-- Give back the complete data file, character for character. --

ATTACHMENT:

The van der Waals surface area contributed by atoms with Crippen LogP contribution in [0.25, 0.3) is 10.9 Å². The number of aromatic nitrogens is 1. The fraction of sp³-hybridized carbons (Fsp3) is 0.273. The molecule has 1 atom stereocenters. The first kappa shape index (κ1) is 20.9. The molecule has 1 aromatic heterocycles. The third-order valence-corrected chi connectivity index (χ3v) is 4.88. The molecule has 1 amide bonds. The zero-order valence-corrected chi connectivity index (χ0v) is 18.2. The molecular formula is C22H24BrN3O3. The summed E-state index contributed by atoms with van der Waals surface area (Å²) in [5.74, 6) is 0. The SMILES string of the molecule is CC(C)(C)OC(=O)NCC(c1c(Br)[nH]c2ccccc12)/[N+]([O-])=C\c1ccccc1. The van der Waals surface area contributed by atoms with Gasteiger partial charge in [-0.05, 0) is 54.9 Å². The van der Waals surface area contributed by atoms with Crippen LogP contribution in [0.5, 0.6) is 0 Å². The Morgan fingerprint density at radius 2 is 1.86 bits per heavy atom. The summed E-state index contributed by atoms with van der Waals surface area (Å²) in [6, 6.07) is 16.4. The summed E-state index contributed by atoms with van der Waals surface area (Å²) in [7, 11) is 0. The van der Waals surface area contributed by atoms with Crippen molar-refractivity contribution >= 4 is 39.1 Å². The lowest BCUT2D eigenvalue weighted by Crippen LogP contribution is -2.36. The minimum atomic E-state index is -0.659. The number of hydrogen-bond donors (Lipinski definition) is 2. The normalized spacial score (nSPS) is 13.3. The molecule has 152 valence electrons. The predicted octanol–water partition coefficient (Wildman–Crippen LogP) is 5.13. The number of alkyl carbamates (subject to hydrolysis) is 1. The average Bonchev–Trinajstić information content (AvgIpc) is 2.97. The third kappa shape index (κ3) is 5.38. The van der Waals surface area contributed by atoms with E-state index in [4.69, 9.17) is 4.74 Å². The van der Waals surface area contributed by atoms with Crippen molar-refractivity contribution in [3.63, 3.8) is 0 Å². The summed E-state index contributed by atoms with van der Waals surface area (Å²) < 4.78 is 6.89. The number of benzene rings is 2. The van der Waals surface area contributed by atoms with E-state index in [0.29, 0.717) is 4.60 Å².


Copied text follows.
The van der Waals surface area contributed by atoms with Crippen LogP contribution in [0.25, 0.3) is 10.9 Å². The number of aromatic nitrogens is 1. The fraction of sp³-hybridized carbons (Fsp3) is 0.273. The molecule has 1 atom stereocenters. The first kappa shape index (κ1) is 20.9. The molecule has 1 aromatic heterocycles. The third-order valence-corrected chi connectivity index (χ3v) is 4.88. The molecule has 1 amide bonds. The zero-order valence-corrected chi connectivity index (χ0v) is 18.2. The molecular formula is C22H24BrN3O3. The summed E-state index contributed by atoms with van der Waals surface area (Å²) in [5.74, 6) is 0. The SMILES string of the molecule is CC(C)(C)OC(=O)NCC(c1c(Br)[nH]c2ccccc12)/[N+]([O-])=C\c1ccccc1. The van der Waals surface area contributed by atoms with Gasteiger partial charge in [-0.05, 0) is 54.9 Å². The van der Waals surface area contributed by atoms with Crippen LogP contribution in [0.5, 0.6) is 0 Å². The Morgan fingerprint density at radius 2 is 1.86 bits per heavy atom. The summed E-state index contributed by atoms with van der Waals surface area (Å²) in [6, 6.07) is 16.4. The summed E-state index contributed by atoms with van der Waals surface area (Å²) in [7, 11) is 0. The van der Waals surface area contributed by atoms with Crippen molar-refractivity contribution >= 4 is 39.1 Å². The lowest BCUT2D eigenvalue weighted by Crippen LogP contribution is -2.36. The minimum atomic E-state index is -0.659. The number of hydrogen-bond donors (Lipinski definition) is 2. The normalized spacial score (nSPS) is 13.3. The molecule has 152 valence electrons. The predicted octanol–water partition coefficient (Wildman–Crippen LogP) is 5.13. The number of alkyl carbamates (subject to hydrolysis) is 1. The average Bonchev–Trinajstić information content (AvgIpc) is 2.97. The third kappa shape index (κ3) is 5.38. The van der Waals surface area contributed by atoms with E-state index in [4.69, 9.17) is 4.74 Å². The van der Waals surface area contributed by atoms with Crippen molar-refractivity contribution in [3.63, 3.8) is 0 Å². The summed E-state index contributed by atoms with van der Waals surface area (Å²) < 4.78 is 6.89. The number of benzene rings is 2. The van der Waals surface area contributed by atoms with E-state index in [0.29, 0.717) is 4.60 Å².